St. Joan of Arc, Pray for Us

June 5, 2012 at 10:22 am | Posted in Uncategorized | 7 Comments
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Well, the Vatican assault on women, especially Catholic sisters, continues. On June 4th, the Vatican Congregation for the Doctrine of the Faith issued a condemnation of Just Love: A Framework for Christian Sexual Ethics, a book by the highly regarded Christian ethicist and Yale Divinity School professor emeritus, Sister of Mercy Margaret A.Farley. Laurie Goodstein and Rachel Donadio offer an overview of events in the New York Times, while Jamie Manson, Farley’s former teaching assistant at Yale, explores the implications of the Vatican’s attack on Farley’s work in an especially insightful way.

A number of commentators have noted the legalistic nature of the Vatican notification and particularly its conclusion that the book is “not in conformity with the teachings of the Church.” Farley herself replies that ““the book was not intended to be an expression of current official Catholic teaching, nor was it aimed specifically against this teaching. It is of a different genre altogether.”

What strikes me about this conclusion, though, is the notion that in this increasingly and extraordinarily complex, multilayered world, it would even be possible to write a three-hundred-page book that accords with the “Church’s teaching” on almost anything. If each member of the College of Cardinals went off now and wrote such a book, would they all agree with one another or  with “the Church”? I begin to envision the “Church’s teaching” especially, of course, on sex, as an electronic template, presented to each Catholic at baptism, that can be used to print the truth on paper, computer screens, walls, etc. The alternative, of course, is that we would talk with one another, read, think, pray, and come to some agreement, for our time, at least. Farley’s book might be of considerable use in this process.

In closing, I’d like to point out that a few days before the Vatican issued its reprimand of an internationally recognized Catholic ethicist, the church celebrated the feast of St. Joan of Arc. Joan is my confirmation saint, so May 30 is always a happy day for me. In his commentary on Joan on May 30 in the daily prayer book that I use, Give Us This Day, Robert Ellsberg recalls that Joan was condemned in 1431 by an ecclesiastical court (a Roman Catholic court, that is) and was burned at the stake. But in 1456 she was found innocent of the charges against her, and in 1920, canonized. Ellsberg concludes:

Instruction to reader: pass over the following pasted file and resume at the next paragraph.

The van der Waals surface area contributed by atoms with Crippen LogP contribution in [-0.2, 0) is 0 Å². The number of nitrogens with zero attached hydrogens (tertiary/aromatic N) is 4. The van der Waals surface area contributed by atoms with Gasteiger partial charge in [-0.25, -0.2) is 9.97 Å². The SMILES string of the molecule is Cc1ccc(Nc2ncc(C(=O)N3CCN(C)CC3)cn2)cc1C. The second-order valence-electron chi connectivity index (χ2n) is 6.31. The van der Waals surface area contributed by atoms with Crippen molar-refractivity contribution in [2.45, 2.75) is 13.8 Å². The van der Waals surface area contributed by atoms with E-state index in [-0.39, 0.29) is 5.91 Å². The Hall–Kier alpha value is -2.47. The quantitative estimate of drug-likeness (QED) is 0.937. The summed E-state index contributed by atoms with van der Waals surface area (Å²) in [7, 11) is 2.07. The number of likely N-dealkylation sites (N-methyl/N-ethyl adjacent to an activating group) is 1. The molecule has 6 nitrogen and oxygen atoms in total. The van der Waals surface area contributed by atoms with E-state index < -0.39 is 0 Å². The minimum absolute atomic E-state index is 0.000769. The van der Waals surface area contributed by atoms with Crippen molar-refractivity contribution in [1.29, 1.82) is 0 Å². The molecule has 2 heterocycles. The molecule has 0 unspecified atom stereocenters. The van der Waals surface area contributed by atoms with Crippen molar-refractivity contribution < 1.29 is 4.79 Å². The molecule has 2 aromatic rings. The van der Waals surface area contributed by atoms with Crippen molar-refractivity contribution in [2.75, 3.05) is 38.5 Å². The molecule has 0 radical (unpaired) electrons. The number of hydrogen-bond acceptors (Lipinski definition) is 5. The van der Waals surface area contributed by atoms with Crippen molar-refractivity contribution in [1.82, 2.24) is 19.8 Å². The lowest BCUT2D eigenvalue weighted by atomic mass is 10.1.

“Among canonized saints, she enjoys the unusual distinction of having been previously condemned and executed as a heretic. Thus, she may legitimately be claimed not only as a patron of France but of all those holy men and women vilified in their own time in the hope of eventual vindication.”

Saint Joan of Arc, pray for Sister Margaret Farley and for us all. Amen.

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  1. Did you see that Margaret’s book shot up from being ranked something like 147,000th to 19th on Amazon. It could be a whole new way of becoming popular. But being condemned by one’s church is not a great experience, even if it turns out to be a way to become famous or sainted. My folks (the Presbyterians) jumped ship about 500 years ago. My prayers go with American Catholics who remain and live in protest.

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  2. Marian– thanks for your thoughtful comments. I’m almost to the point of being beyond appalled or even surprised by all this. I’d imagine being judge, jury and “executioner” requires a lot of time, effort and energy on the part of VCDF; too bad it can’t be put to a better use.

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  3. Thanks, Pat

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  4. Joan of Arc is definitely our patron saint right now in the Church. The confusing nature of leadership in the church is well represented by your writing, thank you. In Cleveland, the people of 13 closed churches appealed that closing and were upheld – something many thought was impossible. The bishop is still slow in reopening the churches, but the communities are rediscovering what it means to be a community in the process, so there is a lot of good coming from this. Help us maintain our sense of humor, Holy Spirit! Thank you, take care, Margaret A. Flanagan

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    • And 650 people turned out in Cleveland for the demonstration supporting the Sisters May 29th!

      Thanks, Margaret!

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  5. I took a quick look at Jamie’s piece. From what he said the book seems to be very usueful in terms of initiating dialogue and independent thought. Pity the Vatican took it in the wrong way. I can see the frame work moving humanity forward in a big way. I look forward to when the criteria becomes mainstream and taken for granted.
    Thanks for the links.

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